Was Afghan Cease-Fire A Sign Of Hope?
RACHEL MARTIN, HOST:
There are signs of hope, maybe even some change in Afghanistan. The Taliban and the Afghan government both briefly took part in cease-fires. There were these photos circulating online of Taliban fighters and Afghan tribal elders coming together to celebrate the end of Ramadan. Gestures like these were giving Afghans a rare excuse for optimism in this long war. But the Taliban rejected the idea of an extension of the cease-fire. So what good did all of it do, if any? Candace Rondeaux is a security analyst for New America and has advised the U.S. inspector general for Afghanistan reconstruction, and she's in our studios this morning.
CANDACE RONDEAUX: Hey. Good morning.
MARTIN: Thanks for coming in. The Afghan government with support of the U.S. is still holding to a kind of cease-fire, but the Taliban is not, so what good did it all do?
RONDEAUX: Well, I think the first thing that we have to note here is that it gave the Afghan people a chance to imagine peace. For the first time in 50 years, we really had a moment where there was a cessation of violence that was distinct. It was remarkable in so much as you had people crossing lines, returning to their villages for the first time for many in years, police hugging Taliban - I mean, really remarkable as a sort of sense of optimism. Obviously, though, of course, what looms large ahead is - are the elections in October. That will, of course, place a lot of pressure on both sides - on the Taliban to prove that they still have the means to exert pressure in places like Kabul and other big cities, and I think for the Afghan government, that they also have the ability to balance this election process against that pressure.
MARTIN: We spoke with the current commander of U.S. forces in Afghanistan, General John Nicholson, just a couple of weeks ago. And he echoed some of what you're saying, that this cease-fire was something that he had never seen before. Let's listen.
(SOUNDBITE OF ARCHIVED BROADCAST)
JOHN NICHOLSON: We've had in the last several months spontaneous, grass-roots, nonaligned peace activists around the country staging events in favor of peace. And this has occurred in over half the country, so this is something new and important.
MARTIN: So not just this three-day cease-fire, but also, he's describing this grass-roots peace movement. Is that - have you seen evidence of that?
RONDEAUX: Absolutely. It's very real. It's been going on for months. It started in the South in response to the bombing of a mosque, actually, in Helmand, and it started to really gain momentum as the bombings continued across the country. You know, the Afghan people are in an incredible amount of pain. I think what was interesting about seeing this movement evolve was that first, women, interestingly, were the first to step forward and say, stop killing our sons, our husbands, our brothers; please find a way to cease this violence, which is enormously remarkable in the sense that they got out there physically and made themselves vulnerable in ways that we've never seen before. And it's across the country now, and it really started to pick up. And I think what this says is that there's an enormous appetite in Afghanistan for change that, you know, is not mediated by the Taliban, that is not mediated by the U.S. or the Afghan government, that it is simply driven by the people.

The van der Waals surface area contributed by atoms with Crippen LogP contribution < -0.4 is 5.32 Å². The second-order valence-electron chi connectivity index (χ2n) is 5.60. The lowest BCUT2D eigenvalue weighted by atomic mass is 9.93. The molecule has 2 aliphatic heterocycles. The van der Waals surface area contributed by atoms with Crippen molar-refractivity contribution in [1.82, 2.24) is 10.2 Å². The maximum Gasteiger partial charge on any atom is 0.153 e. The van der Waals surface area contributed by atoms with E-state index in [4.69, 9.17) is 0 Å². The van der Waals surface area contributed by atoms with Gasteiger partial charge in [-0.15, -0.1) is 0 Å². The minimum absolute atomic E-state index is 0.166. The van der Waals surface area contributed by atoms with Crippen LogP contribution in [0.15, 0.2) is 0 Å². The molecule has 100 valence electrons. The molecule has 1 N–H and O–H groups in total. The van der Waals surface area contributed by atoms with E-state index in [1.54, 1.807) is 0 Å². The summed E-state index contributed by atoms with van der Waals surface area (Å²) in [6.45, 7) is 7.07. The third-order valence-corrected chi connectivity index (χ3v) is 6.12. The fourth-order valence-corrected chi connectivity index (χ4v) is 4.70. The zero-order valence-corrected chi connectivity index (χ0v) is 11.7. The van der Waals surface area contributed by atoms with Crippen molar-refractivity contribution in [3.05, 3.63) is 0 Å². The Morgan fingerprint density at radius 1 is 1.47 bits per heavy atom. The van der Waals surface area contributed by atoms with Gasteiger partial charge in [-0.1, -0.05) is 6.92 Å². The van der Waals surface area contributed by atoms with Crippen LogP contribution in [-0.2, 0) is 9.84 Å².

MARTIN: There is going to be a new commander of U.S. forces in Afghanistan. President Trump has nominated Lieutenant General Austin Miller. He spoke to the Senate Armed Services Committee during a hearing on his nomination yesterday. I want to play a little bit of his testimony.
(SOUNDBITE OF ARCHIVED RECORDING)
AUSTIN MILLER: Anything that lowers the violence for any period of time is a positive. There's goodness that comes out of there. It means people are talking. This campaign will not be resolved by military means alone. Even as we disrupt the threats to our nation, there has to be a political component, a political realignment that takes place here.
MARTIN: But Candace, you know, as well as I do, that U.S. military commanders have been saying that exact same thing in Afghanistan for almost 20 years now. Is this moment different? I mean, what is - besides people in the streets, which is no small thing - I mean, we've been talking about peace talks between the Taliban and the Afghan government for a long time.
RONDEAUX: This moment is different for a number of different reasons. It's different because you had a concerted effort on the part of the United States, on the part of the Taliban, on the part of the Afghan government. Potentially, even, you can see probably some influence of regional stakeholders withholding on some level. This took months to organize. This was not something - a flash in the pan - that happened overnight. Anybody who kind of has the sense that this cease-fire was something that was sort of a one-off, you know, that sort of happened by circumstance is probably a little bit misguided. So it's really - it's very significant, actually.
MARTIN: Candace Rondeaux, security adviser with New America. Thanks for coming in.
RONDEAUX: Thank you. Transcript provided by NPR, Copyright NPR.